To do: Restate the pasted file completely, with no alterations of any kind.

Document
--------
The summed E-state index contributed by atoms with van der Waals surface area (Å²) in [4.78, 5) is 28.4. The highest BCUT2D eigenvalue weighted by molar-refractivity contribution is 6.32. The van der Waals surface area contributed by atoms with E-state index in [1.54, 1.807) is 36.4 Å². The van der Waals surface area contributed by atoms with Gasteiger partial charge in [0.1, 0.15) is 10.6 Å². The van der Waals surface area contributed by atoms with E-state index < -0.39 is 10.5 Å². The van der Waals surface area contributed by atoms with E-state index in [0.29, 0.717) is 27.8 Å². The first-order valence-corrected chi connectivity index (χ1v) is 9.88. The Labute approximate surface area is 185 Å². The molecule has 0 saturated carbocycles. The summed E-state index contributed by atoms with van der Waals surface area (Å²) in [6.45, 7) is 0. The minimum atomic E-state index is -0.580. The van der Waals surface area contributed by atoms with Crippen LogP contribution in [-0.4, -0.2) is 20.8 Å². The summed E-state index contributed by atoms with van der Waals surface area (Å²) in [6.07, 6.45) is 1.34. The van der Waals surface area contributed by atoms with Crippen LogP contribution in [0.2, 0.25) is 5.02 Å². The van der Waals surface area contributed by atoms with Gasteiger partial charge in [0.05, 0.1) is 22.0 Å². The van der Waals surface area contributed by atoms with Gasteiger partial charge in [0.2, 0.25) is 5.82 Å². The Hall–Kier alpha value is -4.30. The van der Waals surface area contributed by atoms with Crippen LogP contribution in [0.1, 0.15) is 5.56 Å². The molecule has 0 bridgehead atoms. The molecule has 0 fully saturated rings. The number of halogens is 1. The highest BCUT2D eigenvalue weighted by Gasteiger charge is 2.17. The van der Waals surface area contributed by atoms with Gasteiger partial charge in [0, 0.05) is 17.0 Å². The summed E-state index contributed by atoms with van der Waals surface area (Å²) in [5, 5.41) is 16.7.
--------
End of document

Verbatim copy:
The summed E-state index contributed by atoms with van der Waals surface area (Å²) in [4.78, 5) is 28.4. The highest BCUT2D eigenvalue weighted by molar-refractivity contribution is 6.32. The van der Waals surface area contributed by atoms with E-state index in [1.54, 1.807) is 36.4 Å². The van der Waals surface area contributed by atoms with Gasteiger partial charge in [0.1, 0.15) is 10.6 Å². The van der Waals surface area contributed by atoms with E-state index < -0.39 is 10.5 Å². The van der Waals surface area contributed by atoms with E-state index in [0.29, 0.717) is 27.8 Å². The first-order valence-corrected chi connectivity index (χ1v) is 9.88. The Labute approximate surface area is 185 Å². The molecule has 0 saturated carbocycles. The summed E-state index contributed by atoms with van der Waals surface area (Å²) in [6.45, 7) is 0. The minimum atomic E-state index is -0.580. The van der Waals surface area contributed by atoms with Crippen LogP contribution in [-0.4, -0.2) is 20.8 Å². The summed E-state index contributed by atoms with van der Waals surface area (Å²) in [6.07, 6.45) is 1.34. The van der Waals surface area contributed by atoms with Crippen LogP contribution in [0.2, 0.25) is 5.02 Å². The van der Waals surface area contributed by atoms with Gasteiger partial charge in [0.05, 0.1) is 22.0 Å². The van der Waals surface area contributed by atoms with Gasteiger partial charge in [0.2, 0.25) is 5.82 Å². The Hall–Kier alpha value is -4.30. The van der Waals surface area contributed by atoms with Crippen LogP contribution in [0.1, 0.15) is 5.56 Å². The molecule has 0 bridgehead atoms. The molecule has 0 fully saturated rings. The number of halogens is 1. The highest BCUT2D eigenvalue weighted by Gasteiger charge is 2.17. The van der Waals surface area contributed by atoms with Gasteiger partial charge in [0, 0.05) is 17.0 Å². The summed E-state index contributed by atoms with van der Waals surface area (Å²) in [5, 5.41) is 16.7.